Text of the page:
Shacknews: PC gaming is at the heart of our community. You mentioned your love for the PC market. In terms of bringing all of those games to PC, will we get closer “day and date” releases for PC gamers when it comes to those console titles?

      Danny Bilson: Sometimes. Homefront has a custom-built, PC version, with everything that traditional PC shooter guys want.

      Shacknews: So, dedicated servers…

      Danny Bilson: Dedicated servers. Different controls. Cockpit views on all the vehicles. It’s built from the ground up for the PC at a different studio.

      He’s telling the truth on that one. Whilst I doubt Homefront is actually going to be a success, or even a decent game, what I do know is that they’ve got a separate dev working specifically for the PC version. There’s an understanding there that bad ports aren’t an option, and simply dumping everything onto the PC without thinking about it is making a bad port.

      Could end up a bad port regardless. But at the very least, what he’s saying here with regards to their approach to the PC version at least marks it as a pretty dedicated attempt. Most devs wouldn’t bother making those kinds of differentiations (insert “LOL Servers” comment).

  35. Medina says:

    The voice chat in GFWL is soooo awesome though. Always crystal clear and I never have to fiddle around pushing a button to talk. Plus I never miss it when someone breaths, coughs, or gets yelled at by their parent/sibling/spouse etc.

  36. WaveOfMutilation says:

    The worst experience I’ve had with GFWL is when Microsoft locked my account for two weeks and wouldn’t tell me if they were going to give my games back or not. It’s the kind of experience I doubt I’d ever have with Steam.

  37. JohnnyMaverik says:

    “not just because they’re Bigger Boys With Lots Of Money.”

    Lies >.<

  38. crazyD says:

    Does this mean we’ll see Costume Quest on PC? I need my Tim Schafer fix!

  39. John Smith says:

    Helios_Five,

    You don’t make much sense. You are arguing that the sort feature under custom games in battle.net makes it as bad as GFWL? Really?

    GFWL is anti-pc. It was designed to make the PC look worse than the 360. It was made to make people want to switch to 360 instead of gaming on the PC. Its a fraggin trojan horse.

    I no longer have any respect at all for the devs. You want to work with GFWL? Go ahead. I’m done with you then. You don’t seem to care how GFWL affected your last game. That is just !@#!.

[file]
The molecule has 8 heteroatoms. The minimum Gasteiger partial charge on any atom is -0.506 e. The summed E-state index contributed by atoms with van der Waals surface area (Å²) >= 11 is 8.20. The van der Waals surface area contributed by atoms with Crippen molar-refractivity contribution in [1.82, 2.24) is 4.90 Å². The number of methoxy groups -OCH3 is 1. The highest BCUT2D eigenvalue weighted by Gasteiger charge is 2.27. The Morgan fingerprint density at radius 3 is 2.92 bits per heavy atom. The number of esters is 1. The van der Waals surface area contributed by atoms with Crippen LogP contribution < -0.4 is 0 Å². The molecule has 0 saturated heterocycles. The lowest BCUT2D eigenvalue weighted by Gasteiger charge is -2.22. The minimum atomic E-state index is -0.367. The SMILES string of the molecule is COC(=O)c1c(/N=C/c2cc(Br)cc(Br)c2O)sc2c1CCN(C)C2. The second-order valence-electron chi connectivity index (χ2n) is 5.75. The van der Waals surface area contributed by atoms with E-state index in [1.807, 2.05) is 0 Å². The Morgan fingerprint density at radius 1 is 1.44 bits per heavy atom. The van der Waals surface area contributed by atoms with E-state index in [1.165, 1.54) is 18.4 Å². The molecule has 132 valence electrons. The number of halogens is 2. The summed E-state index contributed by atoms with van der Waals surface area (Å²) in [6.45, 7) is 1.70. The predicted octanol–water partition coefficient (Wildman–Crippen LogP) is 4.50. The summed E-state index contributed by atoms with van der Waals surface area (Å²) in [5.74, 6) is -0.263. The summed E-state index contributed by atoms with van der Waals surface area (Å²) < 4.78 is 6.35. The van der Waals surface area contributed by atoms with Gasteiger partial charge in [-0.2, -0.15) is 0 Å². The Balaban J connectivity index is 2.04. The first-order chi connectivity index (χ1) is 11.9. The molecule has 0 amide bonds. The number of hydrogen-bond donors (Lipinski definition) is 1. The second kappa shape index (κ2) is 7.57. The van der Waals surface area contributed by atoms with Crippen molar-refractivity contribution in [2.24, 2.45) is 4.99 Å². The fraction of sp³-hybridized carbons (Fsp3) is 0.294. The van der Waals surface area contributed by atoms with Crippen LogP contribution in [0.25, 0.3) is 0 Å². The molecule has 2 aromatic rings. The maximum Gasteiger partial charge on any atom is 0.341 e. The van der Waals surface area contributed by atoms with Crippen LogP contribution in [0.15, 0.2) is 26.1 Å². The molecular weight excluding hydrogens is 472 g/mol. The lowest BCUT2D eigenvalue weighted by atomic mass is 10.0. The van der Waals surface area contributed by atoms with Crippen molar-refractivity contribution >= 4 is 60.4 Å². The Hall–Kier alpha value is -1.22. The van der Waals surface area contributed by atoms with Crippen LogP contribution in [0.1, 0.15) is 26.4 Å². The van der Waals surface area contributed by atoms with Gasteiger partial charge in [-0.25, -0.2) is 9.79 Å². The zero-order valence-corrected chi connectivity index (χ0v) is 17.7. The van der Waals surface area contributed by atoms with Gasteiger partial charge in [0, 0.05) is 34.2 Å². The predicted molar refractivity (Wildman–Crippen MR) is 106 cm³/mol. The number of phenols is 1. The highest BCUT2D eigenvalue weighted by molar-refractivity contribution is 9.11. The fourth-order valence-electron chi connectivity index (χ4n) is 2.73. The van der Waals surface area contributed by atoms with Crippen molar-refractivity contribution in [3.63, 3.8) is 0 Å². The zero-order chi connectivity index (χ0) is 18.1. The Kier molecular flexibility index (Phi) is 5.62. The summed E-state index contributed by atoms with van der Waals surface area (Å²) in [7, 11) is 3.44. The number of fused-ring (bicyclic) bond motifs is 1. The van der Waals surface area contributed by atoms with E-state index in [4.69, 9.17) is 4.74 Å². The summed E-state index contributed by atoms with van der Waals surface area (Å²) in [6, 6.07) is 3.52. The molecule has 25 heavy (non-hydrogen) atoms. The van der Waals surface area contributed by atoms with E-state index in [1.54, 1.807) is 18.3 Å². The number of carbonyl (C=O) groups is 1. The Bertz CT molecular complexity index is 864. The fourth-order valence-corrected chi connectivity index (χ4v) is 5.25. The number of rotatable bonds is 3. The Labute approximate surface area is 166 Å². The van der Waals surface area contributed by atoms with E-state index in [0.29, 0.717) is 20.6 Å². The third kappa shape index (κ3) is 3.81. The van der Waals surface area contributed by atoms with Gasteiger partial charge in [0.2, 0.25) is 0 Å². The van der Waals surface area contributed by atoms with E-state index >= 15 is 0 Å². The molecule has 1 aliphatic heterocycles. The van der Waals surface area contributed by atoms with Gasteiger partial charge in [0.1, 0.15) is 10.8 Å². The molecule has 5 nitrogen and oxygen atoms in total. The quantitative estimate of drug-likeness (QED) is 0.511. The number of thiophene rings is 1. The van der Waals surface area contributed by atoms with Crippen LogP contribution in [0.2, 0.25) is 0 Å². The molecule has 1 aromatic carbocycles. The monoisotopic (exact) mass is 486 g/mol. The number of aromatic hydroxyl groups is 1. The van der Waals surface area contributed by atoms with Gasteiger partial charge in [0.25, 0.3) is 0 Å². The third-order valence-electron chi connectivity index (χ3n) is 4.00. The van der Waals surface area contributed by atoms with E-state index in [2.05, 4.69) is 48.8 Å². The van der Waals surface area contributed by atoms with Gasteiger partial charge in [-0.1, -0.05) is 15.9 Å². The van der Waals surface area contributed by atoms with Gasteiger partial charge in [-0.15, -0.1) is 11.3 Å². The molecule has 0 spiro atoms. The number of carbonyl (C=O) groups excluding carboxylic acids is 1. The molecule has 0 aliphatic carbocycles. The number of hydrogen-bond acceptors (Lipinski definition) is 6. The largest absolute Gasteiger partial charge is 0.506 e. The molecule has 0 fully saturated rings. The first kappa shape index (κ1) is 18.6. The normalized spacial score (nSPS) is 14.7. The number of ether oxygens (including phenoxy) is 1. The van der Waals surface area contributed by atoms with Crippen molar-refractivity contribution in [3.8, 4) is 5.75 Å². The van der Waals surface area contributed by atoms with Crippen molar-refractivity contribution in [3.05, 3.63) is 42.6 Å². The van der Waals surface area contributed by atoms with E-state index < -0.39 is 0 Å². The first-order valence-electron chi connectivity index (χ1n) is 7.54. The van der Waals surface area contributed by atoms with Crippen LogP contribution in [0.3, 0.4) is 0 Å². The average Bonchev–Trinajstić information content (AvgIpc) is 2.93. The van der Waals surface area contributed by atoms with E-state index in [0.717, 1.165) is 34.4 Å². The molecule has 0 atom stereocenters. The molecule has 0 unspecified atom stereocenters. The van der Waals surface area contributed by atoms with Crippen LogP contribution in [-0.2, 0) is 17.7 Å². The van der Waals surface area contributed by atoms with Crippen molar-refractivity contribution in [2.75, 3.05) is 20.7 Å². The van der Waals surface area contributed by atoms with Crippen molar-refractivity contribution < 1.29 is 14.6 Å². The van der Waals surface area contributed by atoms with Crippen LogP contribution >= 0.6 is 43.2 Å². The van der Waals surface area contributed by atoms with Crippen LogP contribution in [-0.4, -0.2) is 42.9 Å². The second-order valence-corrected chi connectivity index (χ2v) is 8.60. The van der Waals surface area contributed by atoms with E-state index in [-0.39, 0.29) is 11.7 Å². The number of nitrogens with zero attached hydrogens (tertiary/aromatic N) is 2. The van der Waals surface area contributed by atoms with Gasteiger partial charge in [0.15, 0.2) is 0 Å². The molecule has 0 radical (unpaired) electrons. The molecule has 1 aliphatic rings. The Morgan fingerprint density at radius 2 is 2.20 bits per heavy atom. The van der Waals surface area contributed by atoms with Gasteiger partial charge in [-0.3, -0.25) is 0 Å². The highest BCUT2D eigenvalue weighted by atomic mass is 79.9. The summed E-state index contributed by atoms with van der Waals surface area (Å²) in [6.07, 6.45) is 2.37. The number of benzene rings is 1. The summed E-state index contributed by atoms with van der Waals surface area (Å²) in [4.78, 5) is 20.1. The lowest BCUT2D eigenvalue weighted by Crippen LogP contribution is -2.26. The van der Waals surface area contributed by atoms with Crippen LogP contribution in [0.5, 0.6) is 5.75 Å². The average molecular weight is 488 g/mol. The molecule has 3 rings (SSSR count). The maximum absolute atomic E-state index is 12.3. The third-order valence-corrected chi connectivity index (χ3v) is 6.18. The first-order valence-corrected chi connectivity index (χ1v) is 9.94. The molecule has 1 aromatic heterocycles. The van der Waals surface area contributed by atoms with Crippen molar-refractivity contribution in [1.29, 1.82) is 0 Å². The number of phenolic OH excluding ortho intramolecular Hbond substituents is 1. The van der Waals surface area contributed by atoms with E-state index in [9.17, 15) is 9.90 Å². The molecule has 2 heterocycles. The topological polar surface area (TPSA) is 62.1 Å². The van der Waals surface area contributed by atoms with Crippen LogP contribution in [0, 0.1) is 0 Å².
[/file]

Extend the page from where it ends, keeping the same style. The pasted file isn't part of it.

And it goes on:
40. Bill says:

    I really, 100% disagree with this “GFWL sucks” narrative you guys are hawking. I get achievement points on my 360 for stuff I do on my PC this way. I’m happier.

    So the interface is a bit clunky and slow? I’m a god damn PC gamer, clunky, slow, unforgiving – no, punishing – interfaces are my BREAD AND BUTTER.

    Who gives a flying crap about steam achievements, anyway?

    • pkt-zer0 says:

      I really, 100% disagree with this “GFWL sucks” narrative you guys are hawking. I get achievement points on my 360 for stuff I do on my PC this way. I’m happier.

      I can’t tell if you’re being sarcastic or not.

    • Bill says:

      I…don’t know what to do with that. I wasn’t being sarcastic – I enjoy accruing achievement points on xbox live (sue me) and like that GFWL links up what I do on my PC with what I do on my 360.

      Aside from the fact that the interface is a bit slow, I completely don’t see what harm GFWL does, and how that perceived harm can possibly be worth being so assuredly negative about. But I’d love to be enlightened on the subject – that just doesn’t seem to be part of the agenda, like it’s already been established that GFWL is unforgivably, inexcusably bad and I just missed the meeting.

    • Medina says:

      But does GFWL have hats?

      Steam can tie tf2 hats to achievements, and there are tons of suckers who will buy a game just for that. Can GFWL beat that? I doubt the marketplace for gfwl avatars (if there is one) is quite as popular.

      I think we are going to see more and more steam games with tf2 hats tied to them now that we have seen how much people are willing to pay for them.

    • Bill says:

      One assumes that a roughly similar schema applies for Avatar rewards, but no, haven’t seen any figures. *Or* since sarcasm is the theme of the day, you’re mocking my achievement fetish – in which case, touché, sir

    • subedii says:

      Who gives a flying crap about GFWL achievements?

      It’s always really bizarre to me when people say “well these arbitrary goals that you can achieve are completely pointless compared to those arbitrary goals you can achieve but that also have an additional arbitrary point value attached to them.”

      And no, the issue isn’t just that the interface is merely clunky and slow, there’s a pretty large spectrum of very valid issues that GFWL has. If you want a rundown of the problems facing GFWL as it’s currently implemented, I had a post previously that can give you a rough guide of how MS have messed it up.